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Posted on April 11, 2018 By Rabbi Yitzchok Rubin | Series: | Level:

Chapter 65

One fine morning a great excitement filled the small Polish village. In marched a group of circus performers, who set up a huge tent in the middle of the market square. People came from near and far to witness the many feats of daring. The star of the show was a tightrope artist who astounded everyone by announcing that he would walk a tightrope strung from one side of the local river to the other. This was an amazing boast, for the river ran swiftly and was hundreds of feet below the embankment. The crowd swelled on both sides of the river, and soon, with great fanfare, the small, well-trained man stepped upon the rope and started his wondrous way across. Everyone watched in silence, knowing full well the dangers involved.

In the midst of the throng stood a gutte Yid and his disciples. The Rebbe stared in deep concentration. One of his entourage gathered his courage and asked him how it was that the holy Rebbe saw fit to spend his valuable time witnessing a circus act.

The Rebbe’s reply resonates with a message for every one of us. “I wanted to see how a man might cross the chasm between two heights as this man has. As I watched this trained performer I reflected that if mankind would submit their souls to such discipline as that to which this acrobat submits his body, what deep abysses we could safely cross upon the tenuous cord that is life.”

Stop and ponder this story for a moment. Every one of us has to walk the tightrope that is our reality. It isn’t an easy path, and we often feel as if we will totter and fall. Yet if we keep our focus, we can walk safely across to the other side. All it takes is concentration. The Rebbe Reb Bunim of Peshischa once said, “Before Moshiach will come, there will be rabbanim without Torah, chassidim without chassidus, rich men without riches, summers without heat, winters without cold, and grain stalks without grain.”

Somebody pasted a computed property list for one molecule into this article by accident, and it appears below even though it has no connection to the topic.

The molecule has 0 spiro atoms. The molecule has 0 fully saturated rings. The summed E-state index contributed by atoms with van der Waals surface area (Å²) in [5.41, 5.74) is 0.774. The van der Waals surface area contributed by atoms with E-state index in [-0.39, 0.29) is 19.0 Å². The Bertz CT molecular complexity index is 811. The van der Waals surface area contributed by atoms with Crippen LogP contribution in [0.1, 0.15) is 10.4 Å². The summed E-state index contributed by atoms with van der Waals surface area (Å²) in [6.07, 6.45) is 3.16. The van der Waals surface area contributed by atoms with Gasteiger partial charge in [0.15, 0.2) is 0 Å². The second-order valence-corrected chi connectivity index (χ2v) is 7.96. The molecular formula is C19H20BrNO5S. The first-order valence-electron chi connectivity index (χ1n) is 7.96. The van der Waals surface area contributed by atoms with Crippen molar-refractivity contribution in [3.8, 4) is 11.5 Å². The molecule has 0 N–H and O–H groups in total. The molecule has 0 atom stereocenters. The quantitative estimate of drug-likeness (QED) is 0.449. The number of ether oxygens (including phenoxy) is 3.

This should be good news to all who are witnessing life as lived today. In today’s day and age, everything is so superficial; nothing is as it seems. There are those who are titled Rabbi, but they are nothing more than unlearned, trendy youngsters with a foggy notion about our heritage. Books on “Hasidim” and “Kabbala” are available that are authored by secular “experts” in the field. No one knows who is truly wealthy because of the huge debts we all live with. The weather patterns seem to change constantly, and our staple foods are created in laboratories, without public understanding or consent. So what is holding back our final redemption? Why has Moshiach not yet arrived?

Perhaps it is precisely because all this chaos we experience seems normal to us. Sadly, we have lost our concentration while walking through life. The Rebbe Reb Henoch of Alexander used to say, “The real exile of Bnei Yisrael in Egypt was that they had learned to endure it.” So many of us go through life accepting that this madness is the only reality possible, that its pain and consequent spiritual loss is what we have to look forward to. We have stepped upon the high wire of life, we are buffeted by the ill winds, and unfortunately we have fallen into the abyss of meaninglessness. We no longer feel the loss that comes with our spiritual galus; it almost feels normal to be abnormal. The greatest tragedy is that we do lip service when speaking of our hopes for redemption, but we’re missing the sincere, heartfelt hope that injects these prayers with true meaning and focus.